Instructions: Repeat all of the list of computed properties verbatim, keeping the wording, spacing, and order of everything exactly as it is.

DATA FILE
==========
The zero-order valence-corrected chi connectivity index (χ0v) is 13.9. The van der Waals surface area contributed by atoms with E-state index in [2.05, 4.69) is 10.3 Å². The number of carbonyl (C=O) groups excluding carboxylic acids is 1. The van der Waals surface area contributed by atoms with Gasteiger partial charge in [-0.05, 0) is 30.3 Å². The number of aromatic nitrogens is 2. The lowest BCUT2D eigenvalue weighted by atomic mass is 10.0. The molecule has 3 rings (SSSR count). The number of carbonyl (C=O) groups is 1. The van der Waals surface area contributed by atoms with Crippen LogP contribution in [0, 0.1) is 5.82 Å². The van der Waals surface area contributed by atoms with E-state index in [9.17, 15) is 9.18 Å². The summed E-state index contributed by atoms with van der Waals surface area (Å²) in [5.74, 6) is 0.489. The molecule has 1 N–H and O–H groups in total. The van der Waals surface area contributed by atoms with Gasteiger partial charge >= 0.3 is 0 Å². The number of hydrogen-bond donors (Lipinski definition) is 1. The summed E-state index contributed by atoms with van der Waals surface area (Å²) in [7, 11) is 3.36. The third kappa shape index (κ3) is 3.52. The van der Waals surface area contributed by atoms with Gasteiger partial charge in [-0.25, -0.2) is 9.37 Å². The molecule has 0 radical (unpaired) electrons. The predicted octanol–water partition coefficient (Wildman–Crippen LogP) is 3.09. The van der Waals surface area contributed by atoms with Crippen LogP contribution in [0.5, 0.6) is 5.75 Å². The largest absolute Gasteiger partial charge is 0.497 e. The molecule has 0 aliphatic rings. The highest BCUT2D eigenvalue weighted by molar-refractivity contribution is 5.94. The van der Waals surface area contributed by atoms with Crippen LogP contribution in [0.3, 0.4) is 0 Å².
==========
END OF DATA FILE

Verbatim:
The zero-order valence-corrected chi connectivity index (χ0v) is 13.9. The van der Waals surface area contributed by atoms with E-state index in [2.05, 4.69) is 10.3 Å². The number of carbonyl (C=O) groups excluding carboxylic acids is 1. The van der Waals surface area contributed by atoms with Gasteiger partial charge in [-0.05, 0) is 30.3 Å². The number of aromatic nitrogens is 2. The lowest BCUT2D eigenvalue weighted by atomic mass is 10.0. The molecule has 3 rings (SSSR count). The number of carbonyl (C=O) groups is 1. The van der Waals surface area contributed by atoms with Crippen LogP contribution in [0, 0.1) is 5.82 Å². The van der Waals surface area contributed by atoms with E-state index in [9.17, 15) is 9.18 Å². The summed E-state index contributed by atoms with van der Waals surface area (Å²) in [5.74, 6) is 0.489. The molecule has 1 N–H and O–H groups in total. The van der Waals surface area contributed by atoms with Gasteiger partial charge >= 0.3 is 0 Å². The number of hydrogen-bond donors (Lipinski definition) is 1. The summed E-state index contributed by atoms with van der Waals surface area (Å²) in [7, 11) is 3.36. The third kappa shape index (κ3) is 3.52. The van der Waals surface area contributed by atoms with Gasteiger partial charge in [-0.25, -0.2) is 9.37 Å². The molecule has 0 radical (unpaired) electrons. The predicted octanol–water partition coefficient (Wildman–Crippen LogP) is 3.09. The van der Waals surface area contributed by atoms with Crippen LogP contribution in [0.5, 0.6) is 5.75 Å². The largest absolute Gasteiger partial charge is 0.497 e. The molecule has 0 aliphatic rings. The highest BCUT2D eigenvalue weighted by molar-refractivity contribution is 5.94. The van der Waals surface area contributed by atoms with Crippen LogP contribution in [0.3, 0.4) is 0 Å².